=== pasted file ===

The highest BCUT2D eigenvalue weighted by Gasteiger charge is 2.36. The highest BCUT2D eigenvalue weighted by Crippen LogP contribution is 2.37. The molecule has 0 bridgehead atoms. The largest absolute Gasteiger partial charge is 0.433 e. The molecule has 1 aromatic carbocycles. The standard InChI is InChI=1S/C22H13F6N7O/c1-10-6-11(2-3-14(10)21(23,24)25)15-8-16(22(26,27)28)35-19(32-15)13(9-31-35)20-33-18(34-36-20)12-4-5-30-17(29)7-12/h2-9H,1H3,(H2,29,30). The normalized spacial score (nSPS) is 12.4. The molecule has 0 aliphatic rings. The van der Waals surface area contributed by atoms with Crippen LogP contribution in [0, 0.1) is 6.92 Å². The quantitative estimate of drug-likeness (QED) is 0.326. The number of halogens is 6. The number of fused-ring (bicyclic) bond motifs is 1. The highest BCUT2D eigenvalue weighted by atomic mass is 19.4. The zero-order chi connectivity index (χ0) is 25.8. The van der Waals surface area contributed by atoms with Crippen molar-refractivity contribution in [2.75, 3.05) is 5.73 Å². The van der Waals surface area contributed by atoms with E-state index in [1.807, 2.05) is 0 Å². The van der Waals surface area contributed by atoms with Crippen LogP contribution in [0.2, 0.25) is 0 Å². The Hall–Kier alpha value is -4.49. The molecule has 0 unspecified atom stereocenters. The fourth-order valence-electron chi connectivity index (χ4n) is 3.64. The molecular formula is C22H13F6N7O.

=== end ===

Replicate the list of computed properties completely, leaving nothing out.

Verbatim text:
The highest BCUT2D eigenvalue weighted by Gasteiger charge is 2.36. The highest BCUT2D eigenvalue weighted by Crippen LogP contribution is 2.37. The molecule has 0 bridgehead atoms. The largest absolute Gasteiger partial charge is 0.433 e. The molecule has 1 aromatic carbocycles. The standard InChI is InChI=1S/C22H13F6N7O/c1-10-6-11(2-3-14(10)21(23,24)25)15-8-16(22(26,27)28)35-19(32-15)13(9-31-35)20-33-18(34-36-20)12-4-5-30-17(29)7-12/h2-9H,1H3,(H2,29,30). The normalized spacial score (nSPS) is 12.4. The molecule has 0 aliphatic rings. The van der Waals surface area contributed by atoms with Crippen LogP contribution in [0, 0.1) is 6.92 Å². The quantitative estimate of drug-likeness (QED) is 0.326. The number of halogens is 6. The number of fused-ring (bicyclic) bond motifs is 1. The highest BCUT2D eigenvalue weighted by atomic mass is 19.4. The zero-order chi connectivity index (χ0) is 25.8. The van der Waals surface area contributed by atoms with Crippen molar-refractivity contribution in [2.75, 3.05) is 5.73 Å². The van der Waals surface area contributed by atoms with E-state index in [1.807, 2.05) is 0 Å². The van der Waals surface area contributed by atoms with Crippen LogP contribution in [0.2, 0.25) is 0 Å². The Hall–Kier alpha value is -4.49. The molecule has 0 unspecified atom stereocenters. The fourth-order valence-electron chi connectivity index (χ4n) is 3.64. The molecular formula is C22H13F6N7O.